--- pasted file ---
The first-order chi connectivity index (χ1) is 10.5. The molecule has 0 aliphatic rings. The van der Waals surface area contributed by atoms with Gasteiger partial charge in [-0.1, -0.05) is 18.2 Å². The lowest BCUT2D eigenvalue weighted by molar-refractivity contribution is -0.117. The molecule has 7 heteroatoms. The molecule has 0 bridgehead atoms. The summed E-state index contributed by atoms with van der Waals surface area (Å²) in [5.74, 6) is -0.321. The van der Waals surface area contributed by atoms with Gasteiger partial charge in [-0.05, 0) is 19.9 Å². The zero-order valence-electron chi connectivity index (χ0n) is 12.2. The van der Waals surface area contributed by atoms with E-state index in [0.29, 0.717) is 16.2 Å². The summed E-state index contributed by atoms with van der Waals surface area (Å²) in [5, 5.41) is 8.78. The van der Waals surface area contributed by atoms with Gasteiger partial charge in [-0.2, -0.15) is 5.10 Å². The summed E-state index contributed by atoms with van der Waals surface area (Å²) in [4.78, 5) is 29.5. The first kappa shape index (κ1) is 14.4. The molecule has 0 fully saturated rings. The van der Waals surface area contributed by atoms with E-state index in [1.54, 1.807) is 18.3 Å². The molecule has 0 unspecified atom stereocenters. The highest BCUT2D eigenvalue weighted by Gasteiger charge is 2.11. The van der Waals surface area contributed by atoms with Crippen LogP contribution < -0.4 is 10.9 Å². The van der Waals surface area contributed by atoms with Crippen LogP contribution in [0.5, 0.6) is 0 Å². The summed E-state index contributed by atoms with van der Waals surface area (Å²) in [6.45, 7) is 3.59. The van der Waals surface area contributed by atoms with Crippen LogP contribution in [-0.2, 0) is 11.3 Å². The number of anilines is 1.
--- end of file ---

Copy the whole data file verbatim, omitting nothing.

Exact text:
The first-order chi connectivity index (χ1) is 10.5. The molecule has 0 aliphatic rings. The van der Waals surface area contributed by atoms with Gasteiger partial charge in [-0.1, -0.05) is 18.2 Å². The lowest BCUT2D eigenvalue weighted by molar-refractivity contribution is -0.117. The molecule has 7 heteroatoms. The molecule has 0 bridgehead atoms. The summed E-state index contributed by atoms with van der Waals surface area (Å²) in [5.74, 6) is -0.321. The van der Waals surface area contributed by atoms with Gasteiger partial charge in [-0.05, 0) is 19.9 Å². The zero-order valence-electron chi connectivity index (χ0n) is 12.2. The van der Waals surface area contributed by atoms with E-state index in [0.29, 0.717) is 16.2 Å². The summed E-state index contributed by atoms with van der Waals surface area (Å²) in [5, 5.41) is 8.78. The van der Waals surface area contributed by atoms with Gasteiger partial charge in [-0.2, -0.15) is 5.10 Å². The summed E-state index contributed by atoms with van der Waals surface area (Å²) in [4.78, 5) is 29.5. The first kappa shape index (κ1) is 14.4. The molecule has 0 fully saturated rings. The van der Waals surface area contributed by atoms with E-state index in [1.54, 1.807) is 18.3 Å². The molecule has 0 unspecified atom stereocenters. The highest BCUT2D eigenvalue weighted by Gasteiger charge is 2.11. The van der Waals surface area contributed by atoms with Crippen LogP contribution < -0.4 is 10.9 Å². The van der Waals surface area contributed by atoms with Crippen LogP contribution in [0.5, 0.6) is 0 Å². The summed E-state index contributed by atoms with van der Waals surface area (Å²) in [6.45, 7) is 3.59. The van der Waals surface area contributed by atoms with Crippen LogP contribution in [-0.2, 0) is 11.3 Å². The number of anilines is 1.